Getting an early start on weed control

Italian ryegrass is one of the worst weeds to control in corn.

(This is a continuing series on 2023 herbicide strategies and selection across row crops in the Delta.) Dimethoate 300

Getting an early start on weed control

Controlling grasses in corn and grain sorghum is a top priority and best managed from a burndown perspective. Looming atrazine restrictions from the EPA will largely impact usage rates for Delta growers for both crops, and new technologies are available to target grass species that are challenging to remove from grain sorghum.

Tommy Butts, Extension weed scientist for the University of Arkansas System Division of Agriculture, said that Italian ryegrass is one of the worst weeds for the state corn crop. He stressed the importance of killing ryegrass preemergence.

“Ryegrass is a big animal that we need to manage from a burndown perspective. We need to kill it before that corn is ever up out of the ground. This is important for all our crops, but it is especially critical for corn where we often have zero options postemergence to kill ryegrass due to resistance,” he stressed. 

Widespread ALS resistance and ubiquitous glyphosate resistance in Arkansas make it difficult to control the weed.

In Mississippi, Jason Bond, weed scientist for Mississippi State University Extension Service, said the Italian ryegrass problem has gotten worse despite all the chemical control methods tried over the past 16 years.

Italian ryegrass pressure increased in 2022, likely due to warmer December temperatures in 2021. Weather patterns dissipated fall residual herbicide treatments while simultaneously amping the ryegrass growth stage.

“We are quick to point the finger at resistance, but that is not always the case. Some of these weeds are not resistant – they just do not die. Many times, it is because conditions are not conducive for herbicide activity when burndown is applied,” he said.

Not only is ryegrass difficult to kill, but it is also strongly allelopathic.

Jason Norsworthy, distinguished professor of weed science for the University of Arkansas System Division of Agriculture, noted that ryegrass is extremely competitive with corn.

“In most instances, when you plant corn into standing ryegrass, you are not going to have a stand. There will be skips in the field wherever that ryegrass is located.”

Revisions proposed by the EPA on all atrazine labels will largely impact crop management for corn and grain sorghum producers. Looming decisions will determine rate reduction from 2.5 pounds to 2 pounds and include a pick list of mitigation strategies.

Norsworthy contended that atrazine is by far the leading herbicide in corn, and it will be a challenge to grow the crop with limitations or elimination of the herbicide.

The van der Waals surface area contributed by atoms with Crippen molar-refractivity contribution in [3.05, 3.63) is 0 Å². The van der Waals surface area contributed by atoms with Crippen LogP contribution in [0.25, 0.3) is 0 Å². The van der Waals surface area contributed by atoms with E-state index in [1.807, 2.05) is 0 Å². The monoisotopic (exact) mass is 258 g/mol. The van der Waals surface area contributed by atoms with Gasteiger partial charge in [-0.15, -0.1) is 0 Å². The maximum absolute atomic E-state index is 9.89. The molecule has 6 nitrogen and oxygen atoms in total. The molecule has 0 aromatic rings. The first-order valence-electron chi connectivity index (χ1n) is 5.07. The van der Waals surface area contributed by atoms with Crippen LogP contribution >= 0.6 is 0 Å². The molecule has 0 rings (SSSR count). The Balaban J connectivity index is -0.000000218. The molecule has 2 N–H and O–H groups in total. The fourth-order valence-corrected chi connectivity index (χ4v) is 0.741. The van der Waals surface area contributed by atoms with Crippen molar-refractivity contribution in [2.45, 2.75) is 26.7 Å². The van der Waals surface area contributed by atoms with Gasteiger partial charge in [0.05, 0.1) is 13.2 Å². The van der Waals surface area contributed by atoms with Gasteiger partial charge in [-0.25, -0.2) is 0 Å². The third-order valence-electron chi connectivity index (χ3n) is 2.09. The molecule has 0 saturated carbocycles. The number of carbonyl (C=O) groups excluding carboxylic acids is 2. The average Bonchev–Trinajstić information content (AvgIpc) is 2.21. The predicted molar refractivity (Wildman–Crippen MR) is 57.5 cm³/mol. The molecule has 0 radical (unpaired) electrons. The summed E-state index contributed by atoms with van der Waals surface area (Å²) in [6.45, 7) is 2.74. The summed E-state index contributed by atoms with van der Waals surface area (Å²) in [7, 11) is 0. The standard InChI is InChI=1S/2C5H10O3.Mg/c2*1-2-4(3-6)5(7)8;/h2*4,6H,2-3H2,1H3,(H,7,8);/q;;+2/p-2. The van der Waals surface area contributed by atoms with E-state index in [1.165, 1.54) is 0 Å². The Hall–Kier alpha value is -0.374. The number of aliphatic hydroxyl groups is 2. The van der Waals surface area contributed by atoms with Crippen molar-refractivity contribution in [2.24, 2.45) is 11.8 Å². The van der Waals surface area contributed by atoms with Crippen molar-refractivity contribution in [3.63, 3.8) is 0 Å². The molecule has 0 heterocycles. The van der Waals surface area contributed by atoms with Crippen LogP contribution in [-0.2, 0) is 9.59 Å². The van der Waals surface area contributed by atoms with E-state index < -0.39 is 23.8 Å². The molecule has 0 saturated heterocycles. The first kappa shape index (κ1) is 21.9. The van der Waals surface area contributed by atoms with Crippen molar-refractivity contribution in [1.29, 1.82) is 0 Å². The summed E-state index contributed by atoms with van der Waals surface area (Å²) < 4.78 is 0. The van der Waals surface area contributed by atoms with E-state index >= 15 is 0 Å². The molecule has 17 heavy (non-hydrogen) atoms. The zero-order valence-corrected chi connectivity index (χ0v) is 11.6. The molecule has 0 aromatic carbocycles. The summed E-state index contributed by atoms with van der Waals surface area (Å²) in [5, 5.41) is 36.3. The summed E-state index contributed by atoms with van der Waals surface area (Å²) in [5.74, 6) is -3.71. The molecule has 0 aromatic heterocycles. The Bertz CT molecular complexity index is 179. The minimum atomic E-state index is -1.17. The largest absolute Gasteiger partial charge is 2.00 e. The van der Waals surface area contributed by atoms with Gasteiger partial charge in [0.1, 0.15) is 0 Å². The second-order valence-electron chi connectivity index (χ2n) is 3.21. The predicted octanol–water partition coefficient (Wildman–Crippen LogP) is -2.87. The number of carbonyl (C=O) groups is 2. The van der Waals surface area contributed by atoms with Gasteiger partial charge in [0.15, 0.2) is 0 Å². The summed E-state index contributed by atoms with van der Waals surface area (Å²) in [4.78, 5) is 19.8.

“From a pigweed standpoint, we have a lot of HPPD resistance in Arkansas. Weed control programs that pair HPPD chemistry with atrazine perform quite well,” he noted.

HPPD products include Callisto, Laudis, and Balance. In many situations, these options alone are a failure against pigweed control – with their effectiveness hinging on the combined use of atrazine.  

Butts agreed that the pick list will present a real challenge, and he specifically referred to practices such as contour strip cropping and grassed waterways that will not work on typical Delta slopes.

“The mitigation strategies for atrazine are geared more toward fields in the Midwest,” Butts said. “Field slope was not factored into the development of this list. On average, about three-quarters of our agricultural row crop fields in the Delta are on a 0% – 3% slope, so many of the pick list options do not make a lot of sense for growers in our geographical area.”

He added that of the options listed, only two or three are feasible for growers in the Midsouth. One of these is eliminating preemergence applications of atrazine, and the other is reducing the rate even more. 

“It will be a challenge to follow the mitigation strategies,” he said.  “Not a lot of preemergence atrazine applications go out, but eliminating that choice is concerning. We do not want to eliminate options for growers.”

Currently, no EPA decisions have been released on the regulatory fate of atrazine.

From a weed control standpoint, one of the big issues with grain sorghum is selectively removing grasses from the crop. Norsworthy said that new technologies are now available to help farmers overcome this obstacle.

Two of the technologies, Inzen and Igrowth, are based on ALS chemistry. 

“The herbicide for Inzen is Zest, whereas the herbicide program for Igrowth is IMIFLEX,” he said.

Another option for grain sorghum growers is the Double Team cropping system, utilizing First Act, a quizalofop herbicide.

While most labels discourage farmers from specifically targeting johnsongrass, Norsworthy noted it is a problem weed that is nearly impossible to remove from conventional grain sorghum.

“Two problem weeds in the grain sorghum crop are johnsongrass and shattercane. Both are sorghum species. It is essentially impossible to remove these from grain sorghum without some trait being present,” he said – predicting these new technologies will be planted where sorghum species weeds are a problem.

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Getting an early start on weed control

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